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An Overview of the Navigating Reactive Attachment Disorder Experience for Those Who Couldn't Make It

Updated: Apr 26


The NavRAD experience is centered on the RAD Advocates workbook Your Reactive Attachment Disorder Parenting Roadmap (also available via membership),
The NavRAD experience is centered on the RAD Advocates workbook Your Reactive Attachment Disorder Parenting Roadmap (also available via membership), guiding parents from wherever they are at the moment through creating a plan to move the family forward.

Updated in April of 2024


As they stood before the room full of parents at the Navigating RAD 2024 (NavRAD24) event, RAD Advocates CEO Amy VanTine and COO Heather Houze saw a familiar look. Many of the attendees, those parenting children from hard places, had eyes full of sadness and urgency. They scanned the room for signs of hope. It was an expression of the pain Amy and Heather once felt while raising children with developmental trauma, currently diagnosed as reactive attachment disorder (RAD).


Amy and Heather's response was different from the advice many of the parents had heard before. They didn't dismiss their reality as parents. She didn't tell them that time and love would fix their child's disorder. She told them the unsugared truth — that the road ahead wouldn't be easy, not at all. But there is a path forward, they told them. It may not be the path that the parents envisioned early on in their parenting journey, but paths unique to their stories exist.



"We know that most clinicians don't truly understand developmental trauma/reactive attachment disorder. We know that many people judge rather than help parents. We know social services and insurance companies work against them," says Amy. "We know. We're trying to bridge that gap. We have to help the professionals to help us as parents."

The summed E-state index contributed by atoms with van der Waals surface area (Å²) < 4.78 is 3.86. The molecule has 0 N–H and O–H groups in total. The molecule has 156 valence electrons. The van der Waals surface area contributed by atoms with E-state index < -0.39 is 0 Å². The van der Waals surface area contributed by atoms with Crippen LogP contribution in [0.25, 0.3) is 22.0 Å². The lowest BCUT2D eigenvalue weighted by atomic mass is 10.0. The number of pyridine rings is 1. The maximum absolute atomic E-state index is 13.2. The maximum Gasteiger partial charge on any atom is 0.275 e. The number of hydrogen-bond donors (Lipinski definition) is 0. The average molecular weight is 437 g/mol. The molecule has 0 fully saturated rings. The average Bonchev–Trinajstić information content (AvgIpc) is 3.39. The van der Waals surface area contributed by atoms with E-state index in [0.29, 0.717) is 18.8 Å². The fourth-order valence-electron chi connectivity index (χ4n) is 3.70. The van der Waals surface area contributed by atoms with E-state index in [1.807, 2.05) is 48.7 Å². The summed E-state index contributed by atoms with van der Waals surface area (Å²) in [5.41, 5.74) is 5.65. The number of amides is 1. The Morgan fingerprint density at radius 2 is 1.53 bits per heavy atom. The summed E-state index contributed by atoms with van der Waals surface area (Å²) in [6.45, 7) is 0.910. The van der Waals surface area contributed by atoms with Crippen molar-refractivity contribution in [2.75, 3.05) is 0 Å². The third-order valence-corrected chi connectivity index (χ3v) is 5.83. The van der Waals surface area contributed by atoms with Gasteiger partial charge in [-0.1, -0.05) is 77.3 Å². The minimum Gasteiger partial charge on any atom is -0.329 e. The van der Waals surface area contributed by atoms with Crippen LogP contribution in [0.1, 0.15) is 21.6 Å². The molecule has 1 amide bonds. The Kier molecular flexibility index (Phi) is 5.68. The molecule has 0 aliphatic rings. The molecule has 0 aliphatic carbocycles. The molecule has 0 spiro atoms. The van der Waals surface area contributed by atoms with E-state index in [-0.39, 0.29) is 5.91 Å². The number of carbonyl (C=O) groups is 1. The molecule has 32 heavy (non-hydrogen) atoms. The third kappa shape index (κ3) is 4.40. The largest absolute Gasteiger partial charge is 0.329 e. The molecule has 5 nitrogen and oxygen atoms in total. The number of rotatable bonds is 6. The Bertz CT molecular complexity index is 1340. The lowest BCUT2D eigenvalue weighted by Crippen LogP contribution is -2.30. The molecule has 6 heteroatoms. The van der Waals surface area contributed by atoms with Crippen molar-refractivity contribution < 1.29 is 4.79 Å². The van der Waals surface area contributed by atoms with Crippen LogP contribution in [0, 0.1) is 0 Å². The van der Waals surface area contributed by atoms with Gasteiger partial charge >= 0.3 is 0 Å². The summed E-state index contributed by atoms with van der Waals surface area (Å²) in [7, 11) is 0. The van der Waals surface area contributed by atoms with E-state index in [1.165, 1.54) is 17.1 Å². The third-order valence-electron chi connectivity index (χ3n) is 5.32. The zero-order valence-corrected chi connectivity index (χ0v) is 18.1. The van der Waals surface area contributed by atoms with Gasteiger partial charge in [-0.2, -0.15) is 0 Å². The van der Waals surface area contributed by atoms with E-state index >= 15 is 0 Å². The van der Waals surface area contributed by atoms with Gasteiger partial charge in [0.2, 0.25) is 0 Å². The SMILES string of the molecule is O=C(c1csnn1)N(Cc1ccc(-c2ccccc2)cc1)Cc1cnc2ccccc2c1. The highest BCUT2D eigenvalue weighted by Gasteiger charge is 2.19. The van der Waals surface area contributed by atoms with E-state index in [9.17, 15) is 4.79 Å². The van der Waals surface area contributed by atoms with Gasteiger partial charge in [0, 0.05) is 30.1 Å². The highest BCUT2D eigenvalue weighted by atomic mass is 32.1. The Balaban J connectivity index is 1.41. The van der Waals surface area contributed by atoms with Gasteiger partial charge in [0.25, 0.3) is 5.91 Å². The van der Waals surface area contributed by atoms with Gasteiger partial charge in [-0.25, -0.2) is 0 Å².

At NavRAD24 held in San Antonio this April, those raising children with the disorder learned they weren't alone. They traveled from all over to feel connected with other families in one place. They were all searching for the same answer — how to survive the confusing and family-damaging developmental trauma/reactive attachment disorder, the result of early childhood trauma.

And they did leave with answers.


Parents left with their completed Your Reactive Attachment Disorder Parenting Roadmap workbooks customized to move their families forward. They did so through the guidance of RAD Advocates and other professionals who truly understand the complexities of the disorder and the mental health and social services systems.


"We know most clinicians don't truly understand reactive attachment disorder. We know that many people judge rather than help parents. We know social services and insurance companies work against them," says RAD Advocates CEO and Founder Amy VanTine. "We know. We're trying to bridge that gap. We have to help the professionals to help us as parents."

Along with their workbooks, parents left with the wisdom that the presenters learned the hard way themselves.


If you're a parent who hasn't been able to attend the biennial NavRAD event, here are some of the highlights you can glean from the experience (thank you to Keri Williams, NavRAD presenter and author, for contributing):


Many parents find experts who understand them for the first time at NavRAD. All presenters are carefully vetted through RAD Advocates as they too raised children with reactive attachment disorder.
Many parents find experts who understand them for the first time at NavRAD and have the opportunity to chat with them. All presenters are carefully vetted through RAD Advocates as they too raised children with reactive attachment disorder.

From Alli Donovan, RN, FNP-C, PMHNP-BC:

  • Parents are the experts on their child. You are the best historian your child has in reporting their behaviors, reactions to medications, etc. Confidently share this information with your clinician.